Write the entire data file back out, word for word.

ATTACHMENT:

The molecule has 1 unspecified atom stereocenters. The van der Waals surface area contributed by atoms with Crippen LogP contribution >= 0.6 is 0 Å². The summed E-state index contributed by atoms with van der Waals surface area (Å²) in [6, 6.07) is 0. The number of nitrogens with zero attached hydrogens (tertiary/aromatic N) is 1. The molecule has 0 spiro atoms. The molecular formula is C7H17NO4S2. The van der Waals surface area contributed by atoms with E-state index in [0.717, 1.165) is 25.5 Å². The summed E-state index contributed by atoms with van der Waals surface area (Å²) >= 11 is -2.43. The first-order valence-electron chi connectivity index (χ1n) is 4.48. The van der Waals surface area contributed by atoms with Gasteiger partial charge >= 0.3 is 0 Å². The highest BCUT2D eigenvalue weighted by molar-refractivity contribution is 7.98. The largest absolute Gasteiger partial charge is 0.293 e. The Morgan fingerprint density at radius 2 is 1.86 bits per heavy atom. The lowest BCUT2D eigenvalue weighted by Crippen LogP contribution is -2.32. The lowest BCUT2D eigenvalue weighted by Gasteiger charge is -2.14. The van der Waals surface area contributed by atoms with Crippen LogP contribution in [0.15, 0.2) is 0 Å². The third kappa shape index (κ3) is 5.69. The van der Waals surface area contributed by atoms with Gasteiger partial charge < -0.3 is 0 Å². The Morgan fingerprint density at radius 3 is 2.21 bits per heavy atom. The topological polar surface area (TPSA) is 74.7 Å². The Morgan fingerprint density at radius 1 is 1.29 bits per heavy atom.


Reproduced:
The molecule has 1 unspecified atom stereocenters. The van der Waals surface area contributed by atoms with Crippen LogP contribution >= 0.6 is 0 Å². The summed E-state index contributed by atoms with van der Waals surface area (Å²) in [6, 6.07) is 0. The number of nitrogens with zero attached hydrogens (tertiary/aromatic N) is 1. The molecule has 0 spiro atoms. The molecular formula is C7H17NO4S2. The van der Waals surface area contributed by atoms with E-state index in [0.717, 1.165) is 25.5 Å². The summed E-state index contributed by atoms with van der Waals surface area (Å²) >= 11 is -2.43. The first-order valence-electron chi connectivity index (χ1n) is 4.48. The van der Waals surface area contributed by atoms with Gasteiger partial charge >= 0.3 is 0 Å². The highest BCUT2D eigenvalue weighted by molar-refractivity contribution is 7.98. The largest absolute Gasteiger partial charge is 0.293 e. The Morgan fingerprint density at radius 2 is 1.86 bits per heavy atom. The lowest BCUT2D eigenvalue weighted by Crippen LogP contribution is -2.32. The lowest BCUT2D eigenvalue weighted by Gasteiger charge is -2.14. The van der Waals surface area contributed by atoms with Crippen LogP contribution in [0.15, 0.2) is 0 Å². The third kappa shape index (κ3) is 5.69. The van der Waals surface area contributed by atoms with Gasteiger partial charge < -0.3 is 0 Å². The Morgan fingerprint density at radius 3 is 2.21 bits per heavy atom. The topological polar surface area (TPSA) is 74.7 Å². The Morgan fingerprint density at radius 1 is 1.29 bits per heavy atom.